The Federal Housing Administration has no plans to implement the Home Valuation Code of Conduct, Commissioner David Stevens told a delegation from the National Association of Mortgage Brokers. NAMB's FHA chairman John Councilman, who attended the meeting, reported that Mr. Stevens said he was well aware of the problems originators have been having with the code, which only applies to loans sold to Fannie Mae and Freddie Mac. That being said, the commissioner added FHA is looking at alternatives it feels would insulate appraisers from pressure from originators. Mr. Stevens also told NAMB that plans for FHA to start risk-based pricing for mortgage insurance on Oct. 1 will not be implemented anytime soon.
The meeting also clarified upcoming changes in the Real Estate Settlement Procedures Act as it applies to FHA. Mortgage brokers will no longer be allowed to charge discount points starting on Jan. 1, 2010. The 1% fee limitation has been removed, and there is no limit as long as the fees are customary to the market. Furthermore, all fees, including those that are charged by the lender, must be lumped into one sum. A yield-spread premium may be charged, but it must be disclosed on a separate line on the good-faith estimate.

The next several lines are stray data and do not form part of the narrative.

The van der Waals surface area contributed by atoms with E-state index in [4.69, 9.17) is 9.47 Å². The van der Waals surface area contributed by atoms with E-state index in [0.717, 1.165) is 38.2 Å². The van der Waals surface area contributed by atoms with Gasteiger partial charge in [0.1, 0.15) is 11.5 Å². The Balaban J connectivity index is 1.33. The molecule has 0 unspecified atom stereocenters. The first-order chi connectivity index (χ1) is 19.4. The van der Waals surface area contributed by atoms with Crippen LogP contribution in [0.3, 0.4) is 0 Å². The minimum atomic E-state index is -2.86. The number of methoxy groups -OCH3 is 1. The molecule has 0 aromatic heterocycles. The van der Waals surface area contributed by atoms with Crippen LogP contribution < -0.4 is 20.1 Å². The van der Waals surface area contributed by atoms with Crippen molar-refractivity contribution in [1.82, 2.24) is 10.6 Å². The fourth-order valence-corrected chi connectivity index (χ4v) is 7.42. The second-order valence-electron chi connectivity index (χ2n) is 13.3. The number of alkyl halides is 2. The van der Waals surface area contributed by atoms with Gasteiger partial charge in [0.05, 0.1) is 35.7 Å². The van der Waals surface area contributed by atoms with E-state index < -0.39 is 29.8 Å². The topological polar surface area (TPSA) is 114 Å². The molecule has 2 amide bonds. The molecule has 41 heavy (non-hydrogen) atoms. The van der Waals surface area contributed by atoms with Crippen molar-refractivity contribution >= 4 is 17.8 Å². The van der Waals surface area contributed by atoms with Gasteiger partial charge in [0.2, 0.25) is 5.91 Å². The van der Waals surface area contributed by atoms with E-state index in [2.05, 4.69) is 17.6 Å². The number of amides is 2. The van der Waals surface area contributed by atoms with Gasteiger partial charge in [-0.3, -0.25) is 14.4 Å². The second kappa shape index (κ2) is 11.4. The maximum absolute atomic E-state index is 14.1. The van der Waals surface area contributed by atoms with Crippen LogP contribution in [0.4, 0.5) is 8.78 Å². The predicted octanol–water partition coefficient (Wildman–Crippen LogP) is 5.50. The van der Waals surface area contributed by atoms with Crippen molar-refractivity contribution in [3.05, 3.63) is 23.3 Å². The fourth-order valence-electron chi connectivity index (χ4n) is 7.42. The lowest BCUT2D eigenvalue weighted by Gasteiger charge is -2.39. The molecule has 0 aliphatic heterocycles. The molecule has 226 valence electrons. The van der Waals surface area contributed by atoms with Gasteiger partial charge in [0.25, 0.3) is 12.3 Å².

FHA reserves are higher than they have ever been, Mr. Stevens told NAMB. That being said, he would not rule out that the government would have to bail out FHA because those reserves are projections and those projections could be changed. Still the average credit score for the program has risen from 633 to 693, due to the elimination of what were termed "troublesome programs" such as seller-paid downpayment assistance and cash-out refinancing.